Stirling Prize Shortlist • London, Wakefield, Belfast, Glasgow, Cambridge

A skylight and bench seat inside the Maggie's Centre in Glasgow, Scotland, designed by OMA, one of the six projects shortlisted for the 2012 Stirling Prize. Photo: Philippe Ruault.
The Royal Institute of British Architects announced a shortlist of six buildings for its 2012 Stirling Prize.

The 2012 RIBA Stirling Prize judges will visit the six shortlisted buildings and meet for a final time on the day of the presentation (13 October) to pick the winner.

The six buildings now competing for this year's title are the Hepworth Wakefile museum, the London Olympic Stadium, the Lyric Theatre, Maggie's Centre in Glasgow, New Court, London, and the Sainsbury Laboratory in Cambridge.

The Hepworth Wakefield, Yorkshire by David Chipperfield Architects

The Hepworth Wakefield art museum, in Wakefield, England, by David Chipperfield Architects. Photo: Hufton+Crow
On arrival at the Hepworth you are drawn across an elegant bridge surrounded by strange river craft and motley industrial buildings. The gallery works beautifully with this varied and gritty context, both suggesting it belongs and at the same time is something rather special. Its scale changes as you approach and enter it, big and dramatic where it needs to be, but welcoming where it doesn't. The carefully cast dusky mauve concrete forms make you want to stroke them as you get closer.

What appears to be a fairly random set of boxes in plan soon reveals its logic inside, with the shop, cafe, education room and offices on the ground floor radiating out from the entrance space. In the first floor galleries the circulation pattern changes subtly from radiating to radial as the promenade takes you through a series of galleries with deep walls concealing the ventilation services.

The galleries are daylight through slit skylights and carefully placed windows which frame views of Hemsley Moor, the Town Hall, the Weir and the Chapel on the Bridge.

The building gives a sense of being made specifically for the work of Hepworth whilst at the same time being very much of Yorkshire, grounded and granite like. An affirming project on every level.

Pelli Clarke Pelli • Singapore

The entry gate to the new Yale-NUS College Campus, in Singapore, designed by Pelli Clarke Pelli. Image: Pelli Clarke Pelli 
Ground was broken July 6th for the Yale-NUS College campus, designed by Pelli Clarke Pelli Architects in collaboration with Forum Architects of Singapore.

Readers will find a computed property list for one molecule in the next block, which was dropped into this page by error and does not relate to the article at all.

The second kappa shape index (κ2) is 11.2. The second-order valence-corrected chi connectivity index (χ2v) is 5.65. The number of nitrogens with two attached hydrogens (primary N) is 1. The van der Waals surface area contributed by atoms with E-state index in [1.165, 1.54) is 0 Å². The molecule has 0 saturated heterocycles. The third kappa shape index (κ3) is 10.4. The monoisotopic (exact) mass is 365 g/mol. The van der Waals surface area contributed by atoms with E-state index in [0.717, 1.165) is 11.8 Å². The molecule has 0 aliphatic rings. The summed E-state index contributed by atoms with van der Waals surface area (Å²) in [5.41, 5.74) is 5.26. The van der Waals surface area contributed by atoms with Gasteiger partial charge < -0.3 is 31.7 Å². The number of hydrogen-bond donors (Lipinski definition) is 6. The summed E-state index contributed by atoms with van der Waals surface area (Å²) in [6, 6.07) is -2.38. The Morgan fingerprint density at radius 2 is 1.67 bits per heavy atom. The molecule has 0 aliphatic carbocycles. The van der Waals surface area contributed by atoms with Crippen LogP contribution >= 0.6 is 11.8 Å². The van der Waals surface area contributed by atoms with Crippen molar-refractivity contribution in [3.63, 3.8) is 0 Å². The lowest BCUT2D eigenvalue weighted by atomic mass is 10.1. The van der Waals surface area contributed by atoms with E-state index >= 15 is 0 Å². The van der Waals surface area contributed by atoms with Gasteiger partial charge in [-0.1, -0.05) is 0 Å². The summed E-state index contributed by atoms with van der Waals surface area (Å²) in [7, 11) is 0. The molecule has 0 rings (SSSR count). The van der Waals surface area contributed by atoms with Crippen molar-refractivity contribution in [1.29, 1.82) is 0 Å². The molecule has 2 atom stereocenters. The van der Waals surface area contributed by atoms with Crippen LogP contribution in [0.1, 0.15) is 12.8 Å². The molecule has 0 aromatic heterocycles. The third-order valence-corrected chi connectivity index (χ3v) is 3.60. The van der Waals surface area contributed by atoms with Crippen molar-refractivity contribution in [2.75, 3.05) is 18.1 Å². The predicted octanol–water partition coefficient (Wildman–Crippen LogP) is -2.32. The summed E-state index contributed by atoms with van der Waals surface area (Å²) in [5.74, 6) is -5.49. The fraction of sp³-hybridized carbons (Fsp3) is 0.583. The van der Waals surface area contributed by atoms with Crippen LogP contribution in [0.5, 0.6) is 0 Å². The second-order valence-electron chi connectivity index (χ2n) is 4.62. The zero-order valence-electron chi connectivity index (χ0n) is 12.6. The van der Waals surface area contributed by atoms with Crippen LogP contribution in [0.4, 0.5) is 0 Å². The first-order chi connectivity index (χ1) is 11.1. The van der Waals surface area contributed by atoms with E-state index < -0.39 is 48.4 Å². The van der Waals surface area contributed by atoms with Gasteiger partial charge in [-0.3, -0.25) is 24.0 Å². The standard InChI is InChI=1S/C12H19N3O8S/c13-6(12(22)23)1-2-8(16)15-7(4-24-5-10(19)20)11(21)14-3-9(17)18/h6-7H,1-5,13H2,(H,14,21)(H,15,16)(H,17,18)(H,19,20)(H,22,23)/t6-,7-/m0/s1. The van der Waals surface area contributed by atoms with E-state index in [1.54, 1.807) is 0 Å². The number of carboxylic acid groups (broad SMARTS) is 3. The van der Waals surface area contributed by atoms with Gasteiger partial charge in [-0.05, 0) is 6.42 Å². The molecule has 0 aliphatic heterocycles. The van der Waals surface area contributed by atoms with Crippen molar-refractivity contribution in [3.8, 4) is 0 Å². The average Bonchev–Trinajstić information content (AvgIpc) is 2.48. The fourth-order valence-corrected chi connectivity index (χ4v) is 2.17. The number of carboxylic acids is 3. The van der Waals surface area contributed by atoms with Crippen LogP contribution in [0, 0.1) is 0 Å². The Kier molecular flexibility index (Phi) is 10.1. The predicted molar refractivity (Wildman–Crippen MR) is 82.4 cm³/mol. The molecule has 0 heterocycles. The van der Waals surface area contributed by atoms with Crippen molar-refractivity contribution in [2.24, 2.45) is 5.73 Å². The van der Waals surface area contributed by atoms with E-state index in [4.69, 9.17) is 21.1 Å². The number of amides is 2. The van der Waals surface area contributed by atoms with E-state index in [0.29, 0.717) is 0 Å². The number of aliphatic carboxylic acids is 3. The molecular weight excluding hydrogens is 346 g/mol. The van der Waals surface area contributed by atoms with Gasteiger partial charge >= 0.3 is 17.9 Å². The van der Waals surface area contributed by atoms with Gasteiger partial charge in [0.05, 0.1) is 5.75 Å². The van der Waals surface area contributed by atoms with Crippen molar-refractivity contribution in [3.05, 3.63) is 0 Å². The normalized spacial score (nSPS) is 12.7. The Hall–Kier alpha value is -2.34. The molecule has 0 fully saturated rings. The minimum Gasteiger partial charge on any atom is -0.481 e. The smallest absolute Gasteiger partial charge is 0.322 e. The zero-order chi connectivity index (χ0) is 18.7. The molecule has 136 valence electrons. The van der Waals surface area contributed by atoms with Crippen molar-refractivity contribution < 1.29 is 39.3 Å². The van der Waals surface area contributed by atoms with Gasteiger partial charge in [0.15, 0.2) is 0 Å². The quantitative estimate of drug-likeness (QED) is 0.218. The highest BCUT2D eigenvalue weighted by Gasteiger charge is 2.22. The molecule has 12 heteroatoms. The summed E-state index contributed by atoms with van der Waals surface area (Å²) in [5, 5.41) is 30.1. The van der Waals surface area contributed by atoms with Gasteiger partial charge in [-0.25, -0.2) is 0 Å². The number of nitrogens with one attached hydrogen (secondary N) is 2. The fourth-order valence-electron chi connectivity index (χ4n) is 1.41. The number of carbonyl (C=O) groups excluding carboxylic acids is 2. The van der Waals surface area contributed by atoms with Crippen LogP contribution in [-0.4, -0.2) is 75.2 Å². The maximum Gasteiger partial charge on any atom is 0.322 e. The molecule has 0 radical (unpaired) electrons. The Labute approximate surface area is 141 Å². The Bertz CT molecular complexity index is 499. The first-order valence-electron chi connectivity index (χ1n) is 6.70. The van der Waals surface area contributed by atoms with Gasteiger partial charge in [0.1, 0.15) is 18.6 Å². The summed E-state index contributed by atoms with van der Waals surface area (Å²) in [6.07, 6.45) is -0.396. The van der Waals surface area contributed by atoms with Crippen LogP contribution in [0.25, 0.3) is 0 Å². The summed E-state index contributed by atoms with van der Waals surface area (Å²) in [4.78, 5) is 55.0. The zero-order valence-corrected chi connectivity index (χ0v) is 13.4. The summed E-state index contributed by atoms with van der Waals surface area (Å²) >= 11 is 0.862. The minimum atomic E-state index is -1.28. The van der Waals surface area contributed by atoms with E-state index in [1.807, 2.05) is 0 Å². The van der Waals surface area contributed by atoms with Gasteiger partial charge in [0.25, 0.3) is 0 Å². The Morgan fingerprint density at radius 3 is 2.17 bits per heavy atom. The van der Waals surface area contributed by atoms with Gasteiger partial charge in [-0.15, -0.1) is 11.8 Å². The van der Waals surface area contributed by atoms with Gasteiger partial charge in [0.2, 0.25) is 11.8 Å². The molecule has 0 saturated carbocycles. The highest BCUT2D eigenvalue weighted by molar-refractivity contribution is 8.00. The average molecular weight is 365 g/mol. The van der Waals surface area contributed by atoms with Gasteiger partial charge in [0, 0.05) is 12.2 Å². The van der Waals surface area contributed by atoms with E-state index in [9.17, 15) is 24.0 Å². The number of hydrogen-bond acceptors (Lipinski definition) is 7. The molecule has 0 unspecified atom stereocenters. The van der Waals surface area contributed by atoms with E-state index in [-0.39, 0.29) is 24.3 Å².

Jointly created by Yale University and the National University of Singapore, Yale-NUS College, the campus is scheduled to open in 2015, and is designed to achieve the highest rating under the Green Mark, Singapore's benchmark for sustainable design.

The 62,000-square-meter (670,000-square-foot) campus is composed of courtyards punctuated by residential towers, along with a community of learning, and social spaces. At its heart is a campus green flanked by academic and administrative buildings, including the learning commons, auditorium, sports hall, and an open-air, sheltered gathering place -- the Agora.

Brick Awards • New York, Boston, Chicago, Portland

A top BIA award went to the LEED Platinum-certified Bud Clark Commons in Portland, Oregon, designed by Portland-based Holst Architecture, recently covered in ArchitectureWeek No. 555. Photo: Courtesy BIA
Some really nice projects done with stacked pieces of baked clay can be seen in the Brick Industry Association's 2012 Brick in Architecture Awards.

Projects were awarded in one of seven categories and were selected by an awards jury for their innovative use of brick, with eight projects getting the program's highest award level, and over 50 projects getting awards in three other award tiers.

Atlantic Wharf, Boston, Massachusetts
Commercial - Photo: Courtesy BIA
  • Architect: Cbt Architects 
  • Associate Architect: Building Conservation Associates 
  • Builder: John Moriarty & Associates, Inc. 
  • Mason Contractor: A. Jandris & Sons, Inc. 
  • Owner: Boston Properties, Inc. 
  • New Brick Wall Contractor: Phoenix Bay State Construction
  • Restoration Contractor: Grande Masonry

Apollo Architects • Kamakurayama, Japan

The five-sided open living space on the upper floor of Le 49 House, in Kamakurayama, Japan, designed by Apollo Architects. Photo: Masao Nishikawa